But the fair-minded and informed observer would, as I have said, put the material published in "Justice" on which Mr Bovey relied into its context. The first point is that the material on which he relied was a one-sided selection of what has been published. It is incomplete. If one is looking for a balanced and fair-minded presentation of what is available to the reader one would need to see the other side. It is clear from the contents listed at the front of each edition that some of the material that was published was of genuine interest to a lawyer. From to time, for example, articles were published about judgments issued by the courts in Israel including its Supreme Court. Other aspects of Jewish and Israeli law were also sometimes dealt with. This is important, as it provides an explanation of why, leaving aside all the highly charged political material, the publication might be thought to of interest to a Jewish lawyer living outside Israel. It is not only Jewish lawyers in this country who value information about judgments issued by the Supreme Court. But Jewish lawyers in particular might be thought to have a particular interest in keeping themselves informed about its activities.


The second point relates to the nature of the Jewish diaspora. There is an affinity between Jewish people everywhere that expresses itself in participation in bodies such as the Association's UK and Scottish Branches out of sympathy with Jews who live in Israel. But, as Judge Ben-Itto herself recognised in one of her policy statements, it is well known that not all Jews agree with the views as to how Israel's problems should be solved that have been expressed by the Israel government. The editorial board of "Justice" is located in Israel and the journal itself in published in Tel Aviv. Its members live every day in the cauldron of public opinion which has been generated by the circumstances to which people on all sides are exposed in that country. A Jewish reader living abroad would be expected to recognise the partisan nature of some of the material that appeared in it. Statements by Ariel Sharon, for example, contain exactly the kind of sentiments about the problems that Israel faces that he would have been expected to express in his capacity as Prime Minister. The greater the geographic separation, the more likely it is that the educated reader will feel detached from the pressures that give rise to them. No fair-minded person would think that a judge who regularly takes one of the leading national newspapers circulating in this country was, simply by doing so, associating himself or herself with everything that was printed in it. In principle, this case is no different.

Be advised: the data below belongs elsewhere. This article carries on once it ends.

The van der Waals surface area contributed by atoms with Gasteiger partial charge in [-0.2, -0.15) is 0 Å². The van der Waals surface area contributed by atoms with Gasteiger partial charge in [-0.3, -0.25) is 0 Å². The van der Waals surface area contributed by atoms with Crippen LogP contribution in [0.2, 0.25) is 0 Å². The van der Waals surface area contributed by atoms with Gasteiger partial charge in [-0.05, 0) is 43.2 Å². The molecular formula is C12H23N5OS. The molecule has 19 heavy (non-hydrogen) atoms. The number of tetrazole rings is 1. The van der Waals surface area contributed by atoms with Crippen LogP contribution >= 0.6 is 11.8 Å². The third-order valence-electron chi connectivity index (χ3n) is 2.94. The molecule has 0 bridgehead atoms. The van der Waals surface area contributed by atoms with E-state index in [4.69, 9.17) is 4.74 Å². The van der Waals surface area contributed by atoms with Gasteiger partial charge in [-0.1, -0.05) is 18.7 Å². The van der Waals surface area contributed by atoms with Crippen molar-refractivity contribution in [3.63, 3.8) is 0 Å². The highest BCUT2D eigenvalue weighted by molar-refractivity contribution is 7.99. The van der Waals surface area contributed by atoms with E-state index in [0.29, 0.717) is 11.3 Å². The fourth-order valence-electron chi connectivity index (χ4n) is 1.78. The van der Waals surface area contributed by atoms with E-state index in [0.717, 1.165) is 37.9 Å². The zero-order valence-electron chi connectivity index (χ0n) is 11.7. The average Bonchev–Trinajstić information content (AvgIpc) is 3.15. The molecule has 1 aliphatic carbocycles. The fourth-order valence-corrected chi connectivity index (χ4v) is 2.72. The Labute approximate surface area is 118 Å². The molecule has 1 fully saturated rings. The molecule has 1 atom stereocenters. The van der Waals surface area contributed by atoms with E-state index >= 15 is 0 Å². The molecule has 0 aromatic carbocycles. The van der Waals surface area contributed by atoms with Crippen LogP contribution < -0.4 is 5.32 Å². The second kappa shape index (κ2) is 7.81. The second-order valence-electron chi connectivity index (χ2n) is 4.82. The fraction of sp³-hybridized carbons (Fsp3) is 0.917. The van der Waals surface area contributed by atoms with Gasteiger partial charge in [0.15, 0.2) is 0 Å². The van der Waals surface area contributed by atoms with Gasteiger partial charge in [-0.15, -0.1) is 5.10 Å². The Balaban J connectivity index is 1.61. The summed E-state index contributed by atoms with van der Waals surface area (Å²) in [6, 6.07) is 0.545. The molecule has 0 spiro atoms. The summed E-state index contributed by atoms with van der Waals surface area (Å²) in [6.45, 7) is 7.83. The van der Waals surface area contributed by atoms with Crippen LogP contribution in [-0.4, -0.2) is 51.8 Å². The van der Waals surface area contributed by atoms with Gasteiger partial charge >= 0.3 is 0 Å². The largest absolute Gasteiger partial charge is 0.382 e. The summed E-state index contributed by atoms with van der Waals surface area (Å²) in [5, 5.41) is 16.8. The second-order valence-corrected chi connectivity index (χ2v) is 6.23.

The Extra Division referred in its discussion section of its opinion to the fact that the judge had taken the judicial oath: [2007] CSIH 5; 2007 SC 303, para 44. This is, of course, a factor to be taken into account along with all the other facts. In this case, however, where the issue is whether a judge having access to this material is to be associated with its contents, I would attach more weight to the other factor that the Division mentioned. The judge can be assumed, by virtue of the office for which she has been selected, to be intelligent and well able to form her own views about anything that she reads. She can be assumed to be capable of detaching her own mind from things that they contain which she does not agree with. This is why the complete absence of anything said or done by her to associate herself with the published material that the appellant complains of is so crucial to what the observer would make of this case. In the absence of anything of that kind there is no basis on which the observer would conclude that there was a reasonable possibility that the judge was biased.


For these reasons, and for those given by my noble and learned friends Lord Rodger of Earlsferry and Lord Mance with which I agree, I would dismiss the appeal and affirm the Extra Division's interlocutors.


My Lords,


I have had the advantage of considering the speeches of my noble and learned friends, Lord Hope of Craighead and Lord Mance, in draft. I agree with them. I add some remarks of my own, only because the challenge in the case is to the integrity of the justice system in Scotland. This is a matter of general concern, as was indeed indicated by the presence at the hearing of Mr Moynihan QC representing the Lord Advocate, not only as a Scottish minister with responsibility for the courts but also acting in the public interest.


The appellant is a Palestinian by birth. She avers that her family were supporters...

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3 books & journal articles
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    ...in the common law world, to interpret and develop its law. Another example is the case of Helow v Advocate General for Scotland.1717[2008] UKHL 62, 2009 SC (HL) 1. It was argued that a Court of Session judge, Lady Cosgrove, should have recused herself from hearing a petition for judicial re......
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    • Melbourne University Law Review Vol. 44 No. 2, December 2020
    • 1 December 2020